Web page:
2. A designer created an app focusing on childhood obesity. The UI design was beautiful, and I’m sure gathered a ton of engagement on Dribbble. They did not however, consider how they would speak to children, leaning heavily on medical terminology and “adult” langauge. At no point did they show any awareness of mental health impacts or the risk of eating disorders or other physical harm that could be triggered by this app – or even show any awareness of this.

Related to the above: don’t be afraid to go deep on a single topic. I look for interesting, complicated problems like the above. I admire the ambition to tackle them even if the solutions aren’t perfect – particularly for personal projects – when considering intern and junior candidates. I’d rather see candidates go deep on these problems, instead of ignoring them because they’re hard to solve, or because they feel compelled go wide and communicate an entire product vision.

Focus on your strengths. If you’re not a strong visual designer, focus on your research, user flows, wireframes and other non-UI deliverables. While UX work isn’t only UI, it’s possible to derail an otherwise good UX case study with an absolutely awful visual design.

If you can’t design a good UI yourself, you can at least demonstrate good taste in your use of design systems and UI libraries, as well as a basic understanding of design principles. Learn about gestalt theory, use heuristic evaluations, and design for accessibility.

Make sure your content is correct. We notice when images don’t load, or when you forget to remove placeholder content, and we absolutely hold that lack of attention to detail against you. We are, generally, far more forgiving of minor typos or minor sentence awkwardness, particularly if English is your second language.

This doesn’t guarantee you a job anywhere. But maybe you’ll have better luck.

Keep learning.

Despite working with AI-powered systems for years, I’d never really gotten hands-on with building one. I’ve been working on this Coursera IBM Applied AI course, and finally got past the “advertising for IBM” part. Enjoy this useless chatbot.

A designer’s job is not empathy (and other unpopular opinions about UX design).

Inspired by agreements and disagreements with: Stop telling designers to stop being designers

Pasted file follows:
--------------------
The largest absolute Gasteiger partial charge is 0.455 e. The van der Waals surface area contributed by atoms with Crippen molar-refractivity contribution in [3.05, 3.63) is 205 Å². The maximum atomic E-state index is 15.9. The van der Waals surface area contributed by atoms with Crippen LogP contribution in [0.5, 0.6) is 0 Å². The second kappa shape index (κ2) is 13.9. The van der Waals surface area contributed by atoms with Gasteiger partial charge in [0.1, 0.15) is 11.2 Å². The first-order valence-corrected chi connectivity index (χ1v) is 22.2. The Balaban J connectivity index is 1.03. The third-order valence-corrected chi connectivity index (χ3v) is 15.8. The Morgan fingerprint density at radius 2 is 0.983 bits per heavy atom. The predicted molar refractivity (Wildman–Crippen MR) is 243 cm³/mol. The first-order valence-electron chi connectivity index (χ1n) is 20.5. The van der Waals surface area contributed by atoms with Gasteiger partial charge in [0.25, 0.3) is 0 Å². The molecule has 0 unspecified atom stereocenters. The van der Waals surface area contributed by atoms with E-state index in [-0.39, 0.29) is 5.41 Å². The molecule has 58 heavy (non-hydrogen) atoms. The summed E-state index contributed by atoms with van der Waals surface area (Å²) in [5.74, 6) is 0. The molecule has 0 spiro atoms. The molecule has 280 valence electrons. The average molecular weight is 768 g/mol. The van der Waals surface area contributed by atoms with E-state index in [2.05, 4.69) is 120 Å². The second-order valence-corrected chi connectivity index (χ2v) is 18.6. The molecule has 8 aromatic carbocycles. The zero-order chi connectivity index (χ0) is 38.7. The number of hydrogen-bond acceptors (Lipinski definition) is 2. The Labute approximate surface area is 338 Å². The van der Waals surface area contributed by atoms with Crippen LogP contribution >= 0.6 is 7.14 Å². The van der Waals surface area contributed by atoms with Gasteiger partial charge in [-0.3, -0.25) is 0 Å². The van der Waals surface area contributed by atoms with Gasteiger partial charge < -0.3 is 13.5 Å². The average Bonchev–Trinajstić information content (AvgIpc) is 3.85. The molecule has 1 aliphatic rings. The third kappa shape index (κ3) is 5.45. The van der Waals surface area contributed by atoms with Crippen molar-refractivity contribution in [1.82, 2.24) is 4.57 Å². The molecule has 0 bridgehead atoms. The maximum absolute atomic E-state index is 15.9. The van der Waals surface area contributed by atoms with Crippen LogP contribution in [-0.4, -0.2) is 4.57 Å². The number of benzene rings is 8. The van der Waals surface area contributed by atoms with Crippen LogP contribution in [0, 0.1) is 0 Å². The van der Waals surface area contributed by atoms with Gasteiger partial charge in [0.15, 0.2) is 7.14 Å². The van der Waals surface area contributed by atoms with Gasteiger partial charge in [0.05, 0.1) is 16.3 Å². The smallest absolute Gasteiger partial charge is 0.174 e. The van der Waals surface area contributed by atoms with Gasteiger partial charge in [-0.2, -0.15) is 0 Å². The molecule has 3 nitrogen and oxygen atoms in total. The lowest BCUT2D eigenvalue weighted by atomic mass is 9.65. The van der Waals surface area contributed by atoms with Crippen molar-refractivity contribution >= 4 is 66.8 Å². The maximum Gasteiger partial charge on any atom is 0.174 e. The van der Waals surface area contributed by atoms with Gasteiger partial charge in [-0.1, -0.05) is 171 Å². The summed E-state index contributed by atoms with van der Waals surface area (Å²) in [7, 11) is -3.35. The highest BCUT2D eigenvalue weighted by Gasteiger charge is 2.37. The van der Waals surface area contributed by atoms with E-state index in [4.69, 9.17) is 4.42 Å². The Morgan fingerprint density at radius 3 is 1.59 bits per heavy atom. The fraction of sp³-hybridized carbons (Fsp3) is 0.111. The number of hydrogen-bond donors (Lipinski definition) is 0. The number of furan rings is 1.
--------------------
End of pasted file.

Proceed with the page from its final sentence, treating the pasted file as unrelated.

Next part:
1. Be a designer.

This is a fair statement: If you are a designer, be a designer. If you’re not a designer, stop telling designers to be something else. This is also an unfair oversimplification.

What is design? In short, it’s synthesis. Whether you’re producing design systems, wireframes, storyboards, or high-fidelity mockups, your value as a designer lies in the ability to take in a dozen disparate, conflicting, ambiguous inputs and create something cohesive, whether you’re design web-based tools or a plate. You can only be good at synthesis if you are able to have other perspectives – not just that of your user, but of services, technology and business as well. To that end, learn about how to understand your users – finding their needs, how they learn, and how to teach them; but also explore web frameworks, business process, and customer service processes (or whatever needs you have).

2. Embrace design.

Your goal is to shape whatever it is that your customer will use. Use your entire design toolset to generate artifacts that shape this process – and design every single one. Every text file. Every wireframe. Every research report. Every mockup. At the end of the day, you’re not just shaping your end user’s experience – you’re shaping the experience of the product manager, who is trying to digest your user journey to understand if we’re doing the right thing (or not).

3. Designers are not researchers or strategists.

Part of embracing design is caring about craft and the end product. I don’t care how many sticky notes you use on a daily basis – our job is to craft a product or experience. If you can’t create that thing, then you’re not a designer.

You might, however, be a researcher or strategist. And while this might sound as if I’m putting them down, I’m not. In fact, I feel that the constant push to make designer also responsible for research and strategy devalues both roles.

4. Empathy is (hopefully) not your job.

Empathy is not the unique domain of a designer. Literally everyone involved with building a user facing product should have empathy for the user, or they’re doing a bad job. If you genuinely feel that empathy is your sole domain, you might need to develop some.